dc.rightsCopyright © is held by the author. Digital access to this material is made possible by the University Libraries, University of Arizona. Further transmission, reproduction or presentation (such as public display or performance) of protected items is prohibited except with permission of the author.en_US
dc.description.abstractIn the modern world of technology, highly sophisticated electronic systems pave the way for future's information technology breakthroughs. However, rapid growth on complexity and functions in such systems has also been a harbinger for the power increase. Power management techniques have thus been introduced to mitigate this urgent power crisis. Switching power converters are considered to be the best candidate due to their high efficiency and voltage conversion flexibility. Moreover, switching power converter systems are highly nonlinear, discontinuous in time, and variable. This makes it viable over a wide operating range, under various load and line disturbances. However, only one control scheme cannot optimize the whole system in different scenarios. Hybrid control schemes are thus employed in the power converters to operate jointly and seamlessly for performance optimization during start-up, steady state and dynamic voltage/load transient state.In this dissertation, three switching power converter topologies, along with different hybrid control schemes are studied. First, an integrated switching buck converter with a dual-mode control scheme is proposed. A pulse-train (PT) control, employing a combination of four pulse control patterns, is proposed to achieve optimal regulation performance. Meanwhile, a high-frequency pulse-width modulation (PWM) control is adopted to ensure low output ripples and avoid digital limit cycling. Second, an integrated buck-boost converter with a tri-mode digital control is presented. It employs adaptive step-up/down voltage conversion to enable a wide range of output voltage. This is beneficial to ever-increasing dynamic voltage scaling (DVS) enabled, modern power-efficient VLSI systems. DVS adaptively adjusts the supply voltage and operation frequency according to instantaneous power and performance demand, such that a system is constantly operated at the lowest possible power level without compromising its performance. Third, a digital integrated single-inductor multiple-output (SIMO) converter, tailored for DVS-enabled multicore systems is addressed. With a multi-mode control algorithm, DVS tracking speed and line/load regulation are significantly improved, while the converter still retains low cross regulation.All three integrated CMOS DC-DC converters have been designed and fabricated successfully, demonstrating the techniques proposed in this research. The measurements results illustrate superior line and load regulation performances and dynamic response in all these designs.en_US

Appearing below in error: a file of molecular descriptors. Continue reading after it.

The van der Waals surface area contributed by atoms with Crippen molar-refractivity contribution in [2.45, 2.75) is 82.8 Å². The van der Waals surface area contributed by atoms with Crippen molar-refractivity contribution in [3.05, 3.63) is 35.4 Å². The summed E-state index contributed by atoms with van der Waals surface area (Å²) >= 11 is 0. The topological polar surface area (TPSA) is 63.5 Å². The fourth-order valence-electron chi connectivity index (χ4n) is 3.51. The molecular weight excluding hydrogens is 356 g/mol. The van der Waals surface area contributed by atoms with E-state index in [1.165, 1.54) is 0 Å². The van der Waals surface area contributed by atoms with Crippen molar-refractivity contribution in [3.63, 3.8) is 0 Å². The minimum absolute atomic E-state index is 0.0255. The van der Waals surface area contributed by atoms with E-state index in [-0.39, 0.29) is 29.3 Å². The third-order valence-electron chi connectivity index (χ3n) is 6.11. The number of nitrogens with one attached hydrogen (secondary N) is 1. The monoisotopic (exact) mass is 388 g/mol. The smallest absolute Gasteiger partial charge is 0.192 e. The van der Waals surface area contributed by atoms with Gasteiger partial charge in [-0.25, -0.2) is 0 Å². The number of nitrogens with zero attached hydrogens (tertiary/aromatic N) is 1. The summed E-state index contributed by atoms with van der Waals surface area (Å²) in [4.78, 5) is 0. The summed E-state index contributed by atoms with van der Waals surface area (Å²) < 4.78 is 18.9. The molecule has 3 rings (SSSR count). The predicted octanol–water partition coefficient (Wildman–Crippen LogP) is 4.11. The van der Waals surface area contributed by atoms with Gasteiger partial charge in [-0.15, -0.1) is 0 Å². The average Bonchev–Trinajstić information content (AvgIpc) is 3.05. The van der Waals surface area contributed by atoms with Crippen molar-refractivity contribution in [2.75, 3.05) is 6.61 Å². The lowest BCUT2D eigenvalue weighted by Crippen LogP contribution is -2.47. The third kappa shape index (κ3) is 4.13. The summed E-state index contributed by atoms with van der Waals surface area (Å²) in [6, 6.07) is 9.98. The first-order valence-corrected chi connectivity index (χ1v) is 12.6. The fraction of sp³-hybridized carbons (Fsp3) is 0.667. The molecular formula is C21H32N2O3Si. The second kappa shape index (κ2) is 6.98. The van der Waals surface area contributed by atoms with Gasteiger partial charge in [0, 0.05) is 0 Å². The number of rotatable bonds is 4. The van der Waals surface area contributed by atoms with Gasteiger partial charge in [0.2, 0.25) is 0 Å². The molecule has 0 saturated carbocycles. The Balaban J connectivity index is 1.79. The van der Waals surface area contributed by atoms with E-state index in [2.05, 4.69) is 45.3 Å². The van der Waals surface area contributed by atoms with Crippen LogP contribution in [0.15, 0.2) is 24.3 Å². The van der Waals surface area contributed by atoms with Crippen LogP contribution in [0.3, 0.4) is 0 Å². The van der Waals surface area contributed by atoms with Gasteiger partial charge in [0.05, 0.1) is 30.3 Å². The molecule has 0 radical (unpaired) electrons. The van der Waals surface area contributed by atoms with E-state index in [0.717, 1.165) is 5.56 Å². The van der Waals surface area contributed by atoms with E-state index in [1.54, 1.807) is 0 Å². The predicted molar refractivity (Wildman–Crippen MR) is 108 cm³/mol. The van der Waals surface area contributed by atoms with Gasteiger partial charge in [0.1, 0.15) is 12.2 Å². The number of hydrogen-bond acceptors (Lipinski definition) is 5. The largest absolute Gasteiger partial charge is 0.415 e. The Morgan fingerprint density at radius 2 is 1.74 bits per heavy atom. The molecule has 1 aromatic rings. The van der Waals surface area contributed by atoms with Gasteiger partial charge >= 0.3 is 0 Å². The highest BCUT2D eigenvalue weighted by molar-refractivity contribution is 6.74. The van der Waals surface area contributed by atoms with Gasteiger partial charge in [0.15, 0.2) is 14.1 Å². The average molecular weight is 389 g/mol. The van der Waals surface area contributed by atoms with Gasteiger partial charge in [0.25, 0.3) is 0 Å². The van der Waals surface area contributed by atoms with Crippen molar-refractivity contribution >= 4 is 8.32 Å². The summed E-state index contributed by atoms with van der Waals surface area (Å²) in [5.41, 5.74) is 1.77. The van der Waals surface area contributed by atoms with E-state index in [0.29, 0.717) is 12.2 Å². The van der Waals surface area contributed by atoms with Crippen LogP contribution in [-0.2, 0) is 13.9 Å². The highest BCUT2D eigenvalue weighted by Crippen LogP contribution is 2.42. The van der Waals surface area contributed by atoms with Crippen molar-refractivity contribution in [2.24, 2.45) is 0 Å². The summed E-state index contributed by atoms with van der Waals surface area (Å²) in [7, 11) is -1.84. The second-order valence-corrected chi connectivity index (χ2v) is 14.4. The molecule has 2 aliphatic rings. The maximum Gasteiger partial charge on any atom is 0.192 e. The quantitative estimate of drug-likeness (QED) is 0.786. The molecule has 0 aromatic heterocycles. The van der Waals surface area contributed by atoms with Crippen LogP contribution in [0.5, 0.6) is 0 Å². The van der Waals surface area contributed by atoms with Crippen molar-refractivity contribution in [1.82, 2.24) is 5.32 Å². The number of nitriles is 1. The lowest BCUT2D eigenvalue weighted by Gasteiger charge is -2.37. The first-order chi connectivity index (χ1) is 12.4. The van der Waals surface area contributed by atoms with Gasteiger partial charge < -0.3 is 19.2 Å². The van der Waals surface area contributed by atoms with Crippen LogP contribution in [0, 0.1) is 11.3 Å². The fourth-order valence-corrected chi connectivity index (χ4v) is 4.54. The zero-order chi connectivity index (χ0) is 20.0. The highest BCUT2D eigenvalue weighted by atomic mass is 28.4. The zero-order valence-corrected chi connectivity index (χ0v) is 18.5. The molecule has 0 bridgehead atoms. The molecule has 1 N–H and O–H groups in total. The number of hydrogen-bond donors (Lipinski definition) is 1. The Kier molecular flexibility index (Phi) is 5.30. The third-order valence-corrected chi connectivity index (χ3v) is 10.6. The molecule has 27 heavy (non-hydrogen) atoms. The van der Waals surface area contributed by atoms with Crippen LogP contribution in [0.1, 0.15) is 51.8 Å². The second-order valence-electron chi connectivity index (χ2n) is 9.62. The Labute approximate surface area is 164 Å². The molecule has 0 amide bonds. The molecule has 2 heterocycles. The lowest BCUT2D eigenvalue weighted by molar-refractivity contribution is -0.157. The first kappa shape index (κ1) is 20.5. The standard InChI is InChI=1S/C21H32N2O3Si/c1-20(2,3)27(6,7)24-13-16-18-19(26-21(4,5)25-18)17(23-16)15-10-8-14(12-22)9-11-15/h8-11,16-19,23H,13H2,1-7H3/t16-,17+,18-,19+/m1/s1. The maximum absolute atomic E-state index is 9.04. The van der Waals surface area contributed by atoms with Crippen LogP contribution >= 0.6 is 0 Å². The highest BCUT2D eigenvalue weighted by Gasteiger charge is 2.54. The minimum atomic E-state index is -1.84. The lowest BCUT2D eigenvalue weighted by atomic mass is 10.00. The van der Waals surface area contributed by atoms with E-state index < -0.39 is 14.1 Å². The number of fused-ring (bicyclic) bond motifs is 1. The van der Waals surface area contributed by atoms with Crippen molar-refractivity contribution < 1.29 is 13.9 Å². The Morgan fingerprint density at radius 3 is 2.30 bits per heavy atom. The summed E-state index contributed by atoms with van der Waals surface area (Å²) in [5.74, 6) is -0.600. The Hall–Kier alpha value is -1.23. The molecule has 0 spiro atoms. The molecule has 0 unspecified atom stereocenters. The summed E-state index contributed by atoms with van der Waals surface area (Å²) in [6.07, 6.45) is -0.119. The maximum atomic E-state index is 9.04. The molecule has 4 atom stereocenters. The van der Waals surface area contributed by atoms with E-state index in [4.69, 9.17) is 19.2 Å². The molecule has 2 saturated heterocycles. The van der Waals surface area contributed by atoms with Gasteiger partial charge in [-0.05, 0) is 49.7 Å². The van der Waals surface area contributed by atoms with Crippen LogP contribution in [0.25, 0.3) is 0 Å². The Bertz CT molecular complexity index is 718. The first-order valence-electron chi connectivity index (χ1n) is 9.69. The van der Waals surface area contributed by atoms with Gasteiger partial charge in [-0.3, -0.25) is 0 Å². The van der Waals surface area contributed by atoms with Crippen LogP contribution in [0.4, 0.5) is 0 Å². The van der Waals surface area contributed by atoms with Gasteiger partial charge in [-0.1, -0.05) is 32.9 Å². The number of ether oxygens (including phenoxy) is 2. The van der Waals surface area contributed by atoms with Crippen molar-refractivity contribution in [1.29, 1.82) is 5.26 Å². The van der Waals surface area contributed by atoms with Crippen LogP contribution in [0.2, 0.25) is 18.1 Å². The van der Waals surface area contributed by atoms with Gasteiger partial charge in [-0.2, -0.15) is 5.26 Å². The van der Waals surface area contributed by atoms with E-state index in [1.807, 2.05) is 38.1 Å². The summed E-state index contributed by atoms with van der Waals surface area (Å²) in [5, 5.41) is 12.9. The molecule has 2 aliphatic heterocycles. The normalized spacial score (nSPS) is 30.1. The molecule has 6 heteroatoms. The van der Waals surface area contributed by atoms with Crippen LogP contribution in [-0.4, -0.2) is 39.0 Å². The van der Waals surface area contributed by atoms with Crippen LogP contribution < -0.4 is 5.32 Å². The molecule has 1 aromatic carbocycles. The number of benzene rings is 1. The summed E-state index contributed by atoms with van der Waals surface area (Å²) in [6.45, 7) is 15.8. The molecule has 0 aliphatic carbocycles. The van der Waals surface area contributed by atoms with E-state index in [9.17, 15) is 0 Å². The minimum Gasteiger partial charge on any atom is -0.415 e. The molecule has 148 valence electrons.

dc.typetexten_US
dc.typeElectronic Dissertationen_US
dc.subjectDC DC converteren_US
dc.subjectDynamic voltage schallingen_US
dc.subjectHybrid control schemesen_US
dc.subjectintegrated circuiten_US
dc.subjectSingle inductor multiple outputen_US
thesis.degree.namePh.D.en_US
thesis.degree.leveldoctoralen_US
thesis.degree.disciplineElectrical & Computer Engineeringen_US
thesis.degree.disciplineGraduate Collegeen_US
thesis.degree.grantorUniversity of Arizonaen_US
dc.contributor.chairMa, Dongshengen_US
dc.contributor.committeememberLysecky, Romanen_US
dc.contributor.committeememberLysecky, Susanen_US
dc.contributor.committeememberAtwell, Boben_US
dc.identifier.proquest10591en_US
dc.identifier.oclc659752340en_US